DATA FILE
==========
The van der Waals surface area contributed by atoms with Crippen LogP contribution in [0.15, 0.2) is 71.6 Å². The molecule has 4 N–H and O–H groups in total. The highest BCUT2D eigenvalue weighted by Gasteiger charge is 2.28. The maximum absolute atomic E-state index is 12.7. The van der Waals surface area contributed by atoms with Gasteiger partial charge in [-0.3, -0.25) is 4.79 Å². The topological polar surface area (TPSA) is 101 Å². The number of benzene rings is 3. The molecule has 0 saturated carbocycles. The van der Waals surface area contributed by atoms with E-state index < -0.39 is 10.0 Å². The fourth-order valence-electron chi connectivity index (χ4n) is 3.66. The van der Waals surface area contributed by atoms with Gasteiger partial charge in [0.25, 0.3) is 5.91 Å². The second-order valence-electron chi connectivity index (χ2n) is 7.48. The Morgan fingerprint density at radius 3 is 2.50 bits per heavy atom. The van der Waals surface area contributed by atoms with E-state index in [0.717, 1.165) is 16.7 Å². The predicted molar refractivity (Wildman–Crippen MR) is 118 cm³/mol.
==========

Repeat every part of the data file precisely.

The van der Waals surface area contributed by atoms with Crippen LogP contribution in [0.15, 0.2) is 71.6 Å². The molecule has 4 N–H and O–H groups in total. The highest BCUT2D eigenvalue weighted by Gasteiger charge is 2.28. The maximum absolute atomic E-state index is 12.7. The van der Waals surface area contributed by atoms with Gasteiger partial charge in [-0.3, -0.25) is 4.79 Å². The topological polar surface area (TPSA) is 101 Å². The number of benzene rings is 3. The molecule has 0 saturated carbocycles. The van der Waals surface area contributed by atoms with E-state index < -0.39 is 10.0 Å². The fourth-order valence-electron chi connectivity index (χ4n) is 3.66. The van der Waals surface area contributed by atoms with Gasteiger partial charge in [0.25, 0.3) is 5.91 Å². The second-order valence-electron chi connectivity index (χ2n) is 7.48. The Morgan fingerprint density at radius 3 is 2.50 bits per heavy atom. The van der Waals surface area contributed by atoms with E-state index in [0.717, 1.165) is 16.7 Å². The predicted molar refractivity (Wildman–Crippen MR) is 118 cm³/mol.